As an adult, William discovered photography and instantly felt connected to the media. He was drawn to the idea of documenting “real life” and capturing what people usually “glance over or ignore.” William saw photography as a way to bring to light that the world isn’t always perfect and happy. As a portrait artist, he loved to capture moments where people could be themselves, “when their walls were down and their purest emotions were exposed.” Glimpsing these moments allowed William to feel like a part of the people he photographed, slowly breaking down the feelings of loneliness and disconnect he has felt since childhood.

“Being incarcerated has stripped me of not only my freedoms, but the medium through which I was able to connect to others.” Without access to photography, William lost the invaluable sense of connection he’d found through his work. He recalls waiting for sentencing in county jail with only a pen and paper, “reviving the lost love of drawing that had gotten me through the tough times when I was young.” Since that day, William has continued to refine his graphite drawing skills, going on to work with acrylics, watercolor, and even collage, before finding he feels most expressive with oil paints. “The common thread throughout, from my photography to my oil paintings has been to express raw, unfiltered emotion in my subjects.”

Ever since his first drawings out the window of his childhood bedroom, William has continued to be inspired by people. As a result of his isolated youth, William has always felt disconnected from those around him and struggled with his identity: “Who am I? Who do ‘they’ want me to be? Why do I not feel the way others around me seem to feel? What do I need to feel “normal?” It is these questions that have driven William to express and document human emotion. The desire to connect with others and to “feel accepted and normal” has motivated William to try to understand and explore his own emotions in hopes of someday finding the answers.

For William, creating is an immersive process. When he begins a new piece, William tries to surround himself with the feeling he wants to convey: “Be it happiness, grief, loneliness, pride, whatever, I try to invoke and maintain that same feeling in myself throughout the rendering of the piece.”

“If, for example, I am conveying happiness, I’ll work around others, chatting, laughing, having fun while I create. If I need to cultivate a feeling of solemnity or grief, I’ll isolate myself, reminiscing on troubled times in my life, bringing those often suppressed feelings to the surface, giving me a chance to share them and help heal them.”

William also uses music to help him channel the feelings, memories, and experiences from his life that he tries to bring into each piece. This thorough process allows William to feel more connected to the piece when it is completed. He also thinks others may be able to connect to this sincerity, so long as they “open themselves to more than merely looking at the piece, but seeing it.” For those who really “see” his art, William’s pieces are the most raw expression of who he truly is and how he truly feels. “Having this outlet has given me the opportunity to hold on to my true self and to be honest in a way that the brutality of incarceration aims to beat out of you.”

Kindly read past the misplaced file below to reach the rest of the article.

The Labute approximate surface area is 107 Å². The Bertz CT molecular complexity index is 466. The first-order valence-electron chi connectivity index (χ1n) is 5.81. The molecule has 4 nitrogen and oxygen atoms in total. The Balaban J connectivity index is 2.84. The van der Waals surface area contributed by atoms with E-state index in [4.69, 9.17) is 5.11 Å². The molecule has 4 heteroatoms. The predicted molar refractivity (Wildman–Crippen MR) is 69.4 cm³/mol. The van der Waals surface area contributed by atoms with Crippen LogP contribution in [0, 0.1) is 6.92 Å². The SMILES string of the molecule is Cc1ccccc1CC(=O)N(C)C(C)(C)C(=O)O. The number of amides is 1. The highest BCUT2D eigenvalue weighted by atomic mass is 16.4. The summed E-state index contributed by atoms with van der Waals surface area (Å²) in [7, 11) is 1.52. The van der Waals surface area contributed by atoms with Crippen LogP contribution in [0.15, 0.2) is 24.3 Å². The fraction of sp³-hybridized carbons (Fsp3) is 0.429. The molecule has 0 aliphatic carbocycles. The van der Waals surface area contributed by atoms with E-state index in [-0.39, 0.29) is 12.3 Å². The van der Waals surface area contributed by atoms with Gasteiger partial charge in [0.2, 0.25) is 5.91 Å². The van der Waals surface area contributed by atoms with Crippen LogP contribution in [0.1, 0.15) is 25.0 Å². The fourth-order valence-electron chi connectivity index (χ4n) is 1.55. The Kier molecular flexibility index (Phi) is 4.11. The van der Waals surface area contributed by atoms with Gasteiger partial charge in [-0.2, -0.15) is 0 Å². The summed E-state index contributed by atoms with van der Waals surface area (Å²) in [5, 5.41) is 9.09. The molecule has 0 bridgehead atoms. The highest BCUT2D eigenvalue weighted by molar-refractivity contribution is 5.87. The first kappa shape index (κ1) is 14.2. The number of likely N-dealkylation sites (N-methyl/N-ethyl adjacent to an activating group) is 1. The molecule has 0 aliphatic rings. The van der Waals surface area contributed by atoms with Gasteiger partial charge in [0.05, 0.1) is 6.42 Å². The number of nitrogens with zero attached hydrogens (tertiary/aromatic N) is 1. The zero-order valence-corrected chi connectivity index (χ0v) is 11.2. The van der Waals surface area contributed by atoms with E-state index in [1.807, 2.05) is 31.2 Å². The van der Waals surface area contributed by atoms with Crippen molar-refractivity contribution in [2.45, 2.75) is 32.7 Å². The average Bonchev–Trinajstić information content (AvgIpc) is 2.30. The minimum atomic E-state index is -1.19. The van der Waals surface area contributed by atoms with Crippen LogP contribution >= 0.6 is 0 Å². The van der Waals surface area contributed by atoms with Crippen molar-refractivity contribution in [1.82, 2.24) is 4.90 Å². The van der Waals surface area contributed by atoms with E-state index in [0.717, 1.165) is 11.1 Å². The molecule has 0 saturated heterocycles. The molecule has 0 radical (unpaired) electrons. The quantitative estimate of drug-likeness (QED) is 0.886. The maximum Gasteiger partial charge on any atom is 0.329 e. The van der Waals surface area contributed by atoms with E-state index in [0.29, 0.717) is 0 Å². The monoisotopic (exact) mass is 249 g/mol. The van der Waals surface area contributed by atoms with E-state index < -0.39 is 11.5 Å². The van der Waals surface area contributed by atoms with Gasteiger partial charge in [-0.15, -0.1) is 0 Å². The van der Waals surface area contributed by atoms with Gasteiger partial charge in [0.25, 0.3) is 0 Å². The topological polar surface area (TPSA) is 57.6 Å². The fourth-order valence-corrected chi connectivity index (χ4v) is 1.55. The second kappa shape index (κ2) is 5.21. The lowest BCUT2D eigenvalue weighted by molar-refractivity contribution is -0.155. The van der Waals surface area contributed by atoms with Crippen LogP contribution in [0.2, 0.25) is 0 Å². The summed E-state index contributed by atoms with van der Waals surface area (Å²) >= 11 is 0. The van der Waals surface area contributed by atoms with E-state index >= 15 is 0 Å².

These days, however, William has been struggling to create, saying “I am truly disappointed in myself. The COVID-19 crisis has all but stopped my work.” William is at a facility that has been designated a “quarantine facility,” which means there are extreme restrictions on their movement and supplies, limiting William to mostly sketching. For the last 7 months, William has been in “quarantine lockdown,” only allowed to leave his cell for 45 minutes, three times a week to contact family and 15 minutes, three times a week to shower. They’ve recently added Rec Yard time, allowing William one hour, three times a week, but the rest of his time is spent in total lockdown in his cell. William is frustrated with himself because “where there is a will, there is a way,” and others have found ways to still create under the stifling circumstances but William feels numb. Every day is exactly the same and he can’t find his “creative force.” The situation has suppressed William’s ability to create and killed his morale: “It’s left me feeling like a failure to adapt to my new normal.”

Thinking back to some of his finished pieces, William reflects on his graphite drawing of a “nude woman sitting on the floor drinking from a bottle of Ketel One vodka.” He explains that it’s funny because his mother can’t see past it being “the crying drunk woman” but the piece is probably his most vulnerable. Inspired by a photo he saw, the drawing embodies William’s struggles with identity.

“Feelings of who I am and how to express myself have always conflicted with who others expected me to be and how they felt I was to behave. In this piece, I am showing my internal identity, as I was on the street. Feeling alone, emotional, trying to use my body to gain acceptance and satisfaction from others, drowning the emptiness in alcohol and tears, this was my everyday, my ‘normal.’”